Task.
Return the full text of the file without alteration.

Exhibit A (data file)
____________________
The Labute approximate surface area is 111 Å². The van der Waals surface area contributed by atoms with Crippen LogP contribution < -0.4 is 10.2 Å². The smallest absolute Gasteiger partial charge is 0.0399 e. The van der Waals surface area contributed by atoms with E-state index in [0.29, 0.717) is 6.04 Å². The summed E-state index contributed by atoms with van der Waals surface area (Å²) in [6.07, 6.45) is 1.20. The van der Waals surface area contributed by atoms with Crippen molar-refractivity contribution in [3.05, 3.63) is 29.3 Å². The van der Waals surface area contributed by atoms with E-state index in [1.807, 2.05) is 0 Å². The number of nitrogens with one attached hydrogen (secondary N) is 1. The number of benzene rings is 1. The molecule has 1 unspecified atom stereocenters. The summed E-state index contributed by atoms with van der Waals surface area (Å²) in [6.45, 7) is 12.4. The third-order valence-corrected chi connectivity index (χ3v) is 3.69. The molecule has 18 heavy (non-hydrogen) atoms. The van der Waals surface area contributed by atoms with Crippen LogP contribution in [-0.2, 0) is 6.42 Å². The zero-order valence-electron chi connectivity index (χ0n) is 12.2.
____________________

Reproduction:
The Labute approximate surface area is 111 Å². The van der Waals surface area contributed by atoms with Crippen LogP contribution < -0.4 is 10.2 Å². The smallest absolute Gasteiger partial charge is 0.0399 e. The van der Waals surface area contributed by atoms with E-state index in [0.29, 0.717) is 6.04 Å². The summed E-state index contributed by atoms with van der Waals surface area (Å²) in [6.07, 6.45) is 1.20. The van der Waals surface area contributed by atoms with Crippen molar-refractivity contribution in [3.05, 3.63) is 29.3 Å². The van der Waals surface area contributed by atoms with E-state index in [1.807, 2.05) is 0 Å². The number of nitrogens with one attached hydrogen (secondary N) is 1. The number of benzene rings is 1. The molecule has 1 unspecified atom stereocenters. The summed E-state index contributed by atoms with van der Waals surface area (Å²) in [6.45, 7) is 12.4. The third-order valence-corrected chi connectivity index (χ3v) is 3.69. The molecule has 18 heavy (non-hydrogen) atoms. The van der Waals surface area contributed by atoms with Crippen LogP contribution in [-0.2, 0) is 6.42 Å². The zero-order valence-electron chi connectivity index (χ0n) is 12.2.